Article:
Short term health insurance isn’t as cheap as you think
| While limited coverage plans have low premiums, there are other costs you need to consider
| Donna Rosato, Consumer Reports – When Jeanne Balvin had emergency surgery for diverticulitis in June 2017, her short-term health insurance plan – a policy she bought instead of more comprehensive insurance – covered most of the bills after she paid a $2,500 deductible.
But when she landed back in the hospital with an abdominal infection a few weeks later, she says her insurance company, UnitedHealthcare, wouldn’t cover the charges – and then canceled the three-month policy she had just renewed.
UnitedHealthcare said the infection was a pre-existing condition related to the diverticulitis and wouldn’t be covered under terms of the contract.
And when Balvin, 61, was hospitalized a third time at the end of July – this time for a blood clot probably caused by inactivity following the hospitalizations – she had no insurance at all, leaving her with $97,000 in hospital bills.
UnitedHealthcare, in a statement to Consumer Reports, said it could not comment specifically on the Balvin’s situation.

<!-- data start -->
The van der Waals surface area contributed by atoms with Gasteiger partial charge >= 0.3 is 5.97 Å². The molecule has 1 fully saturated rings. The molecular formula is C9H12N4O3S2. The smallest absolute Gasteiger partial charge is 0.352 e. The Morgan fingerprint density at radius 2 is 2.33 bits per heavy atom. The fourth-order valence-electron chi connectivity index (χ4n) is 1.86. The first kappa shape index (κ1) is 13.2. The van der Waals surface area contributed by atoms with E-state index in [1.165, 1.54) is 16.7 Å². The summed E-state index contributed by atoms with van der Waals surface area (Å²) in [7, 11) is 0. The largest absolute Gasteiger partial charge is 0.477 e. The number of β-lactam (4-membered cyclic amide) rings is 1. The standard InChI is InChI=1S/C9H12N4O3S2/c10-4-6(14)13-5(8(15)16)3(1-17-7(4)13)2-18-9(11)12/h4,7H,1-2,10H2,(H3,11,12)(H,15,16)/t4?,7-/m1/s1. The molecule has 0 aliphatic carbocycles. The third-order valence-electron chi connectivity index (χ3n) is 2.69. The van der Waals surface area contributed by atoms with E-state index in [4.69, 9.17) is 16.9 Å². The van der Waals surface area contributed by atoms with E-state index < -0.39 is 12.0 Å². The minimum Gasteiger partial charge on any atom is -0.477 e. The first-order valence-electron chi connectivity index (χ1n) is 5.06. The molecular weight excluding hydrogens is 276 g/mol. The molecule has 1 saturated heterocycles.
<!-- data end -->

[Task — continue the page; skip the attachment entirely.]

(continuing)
But the company emphasized that short-term plans are meant to be stop-gap measures, and offer less comprehensive coverage than insurance sold on the Affordable Care Act (ACA) exchanges or employer-based plans.
Those are limitations that Jeanne and her 63-year-old husband, Norm – both retirees who live outside of Phoenix – say they thought they understood.
They knew the premiums were much more affordable than ACA-compliant plans because short-term insurance covers far less. Jeanne’s policy was just $274 a month, one-third of what an ACA plan would cost her.
“We took a calculated risk,” says Norm, who carries ACA insurance himself because a melanoma diagnosis disqualifies him from most non-ACA-compliant plans.
“Jeanne was in good health, and the premiums were so much less. That made a big difference in our budget.” Read more at Consumer Reports.